At a downtown gathering in remembrance of a slain 15-year-old, several speakers implored the youth of the city to put down their guns.
“Stop being stupid,” said Sage Goetz, a friend of Robert “Bobby” Durrum, who died early Thursday after being shot. “Learn how to use your dukes and stop picking up a freaking gun.”
At a gathering at Triangle Park, scores of people lit candles, carried posters and released balloons in memory of Bobby, who is one of three people killed by gunfire in less than a week in Lexington.
“It doesn’t have to end up in a fight. It doesn’t have to end up with guns,” said Lexington artist Dani Greene, who has been painting murals of Lexingtonians who died as a result of gun violence. “The best thing you can do is make a promise to not be violent. The bigger person walks away, dude, and makes something of themselves.”
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Bobby, a freshman at Lafayette High School, was found in the street on Belmont Drive suffering from multiple gunshot wounds. A 16-year-old acquaintance who he had arranged to meet has been charged with murder and robbery. Police say a fight broke out between the two boys before the shooting.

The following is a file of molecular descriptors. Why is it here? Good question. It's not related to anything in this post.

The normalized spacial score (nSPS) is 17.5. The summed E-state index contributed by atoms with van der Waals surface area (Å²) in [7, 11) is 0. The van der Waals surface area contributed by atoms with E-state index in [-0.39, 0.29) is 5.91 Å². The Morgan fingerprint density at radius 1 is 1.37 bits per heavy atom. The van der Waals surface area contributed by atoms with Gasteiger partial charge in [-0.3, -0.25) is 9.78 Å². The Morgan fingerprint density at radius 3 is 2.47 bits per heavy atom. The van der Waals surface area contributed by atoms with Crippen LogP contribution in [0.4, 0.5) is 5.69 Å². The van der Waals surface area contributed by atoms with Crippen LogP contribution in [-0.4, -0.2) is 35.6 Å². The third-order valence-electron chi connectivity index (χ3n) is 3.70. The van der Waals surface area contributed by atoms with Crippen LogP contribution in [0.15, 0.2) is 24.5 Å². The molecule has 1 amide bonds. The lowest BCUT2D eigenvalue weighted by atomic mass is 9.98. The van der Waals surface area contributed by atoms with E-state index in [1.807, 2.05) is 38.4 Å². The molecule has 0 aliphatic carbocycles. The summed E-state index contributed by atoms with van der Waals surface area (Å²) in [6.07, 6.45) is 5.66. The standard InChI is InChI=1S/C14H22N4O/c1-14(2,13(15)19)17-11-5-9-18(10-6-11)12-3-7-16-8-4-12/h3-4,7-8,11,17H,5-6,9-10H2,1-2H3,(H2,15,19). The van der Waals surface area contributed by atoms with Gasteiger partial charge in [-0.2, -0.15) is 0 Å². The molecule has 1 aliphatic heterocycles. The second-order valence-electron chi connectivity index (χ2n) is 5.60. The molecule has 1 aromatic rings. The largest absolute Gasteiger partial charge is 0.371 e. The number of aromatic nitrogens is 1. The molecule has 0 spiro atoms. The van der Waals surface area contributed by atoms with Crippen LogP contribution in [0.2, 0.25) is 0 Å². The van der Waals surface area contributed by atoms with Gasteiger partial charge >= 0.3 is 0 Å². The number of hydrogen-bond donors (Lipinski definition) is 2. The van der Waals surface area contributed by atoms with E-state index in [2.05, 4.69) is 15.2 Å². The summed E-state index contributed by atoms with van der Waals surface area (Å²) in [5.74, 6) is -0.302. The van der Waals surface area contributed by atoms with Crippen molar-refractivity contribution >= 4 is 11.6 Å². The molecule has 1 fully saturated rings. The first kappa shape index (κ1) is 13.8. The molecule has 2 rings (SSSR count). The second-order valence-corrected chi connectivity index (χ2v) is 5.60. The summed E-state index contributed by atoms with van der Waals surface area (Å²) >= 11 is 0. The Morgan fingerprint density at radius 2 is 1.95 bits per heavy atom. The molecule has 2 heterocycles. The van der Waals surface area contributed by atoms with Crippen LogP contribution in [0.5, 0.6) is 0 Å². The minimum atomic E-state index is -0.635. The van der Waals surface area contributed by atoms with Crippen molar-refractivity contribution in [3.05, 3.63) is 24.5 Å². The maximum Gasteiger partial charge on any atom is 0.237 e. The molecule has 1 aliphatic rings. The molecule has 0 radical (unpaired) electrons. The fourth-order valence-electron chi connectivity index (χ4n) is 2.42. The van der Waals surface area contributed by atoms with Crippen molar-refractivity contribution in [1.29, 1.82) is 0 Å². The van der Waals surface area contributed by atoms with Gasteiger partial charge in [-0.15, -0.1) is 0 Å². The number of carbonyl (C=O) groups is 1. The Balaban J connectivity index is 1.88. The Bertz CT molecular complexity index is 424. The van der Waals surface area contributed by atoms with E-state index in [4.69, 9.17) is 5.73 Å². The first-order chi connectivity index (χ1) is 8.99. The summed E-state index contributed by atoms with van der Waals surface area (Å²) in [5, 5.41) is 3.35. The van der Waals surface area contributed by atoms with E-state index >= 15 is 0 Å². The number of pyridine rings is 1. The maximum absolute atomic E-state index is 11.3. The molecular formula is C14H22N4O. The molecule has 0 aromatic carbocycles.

“There’s no winners in this situation at all,” said Bobby’s mother, Leigh Ann Durrum.
“You can see he was well-liked,” she said, looking around at the crowd, many of whom were teens. “He tried to make everybody laugh.”
Dalton Christopher, a 23-year-old University of Kentucky student, said he planned the gathering as a “call to action” because he is tired of the violence.
Christopher runs a Facebook group, 859approved, to which Bobby and two other victims of recent gun violence belonged.
Leo Travers, 15, who died after a shooting in Nicholasville last week, and Christian Gomez, 19, who died after being found with a gunshot wound to the head at Woodhill Park Thursday night, were all in the group, which brings together kids who like collecting sneakers.
But Christopher said there’s a deeper purpose at work.
“Our whole goal is to make the community stronger,” he said. To that end, he organizes meet-ups for the kids, as well as service projects such as a recent shoe giveaway for the homeless.
He told the crowd to speak up if they know someone else has a gun.
“If you really love somebody, you want them to be here a year from now,” he said. “Help them stay away from the bad stuff.”
State Sen. Reggie Thomas, D-Lexington, expressed his condolences to the family and said he has filed a bill in the state legislature that would give cities like Lexington and Louisville “the opportunity to deal with this.”
“It’s becoming a sad but common occurrence in this city,” he said. “These families and these children and these cities need some relief.”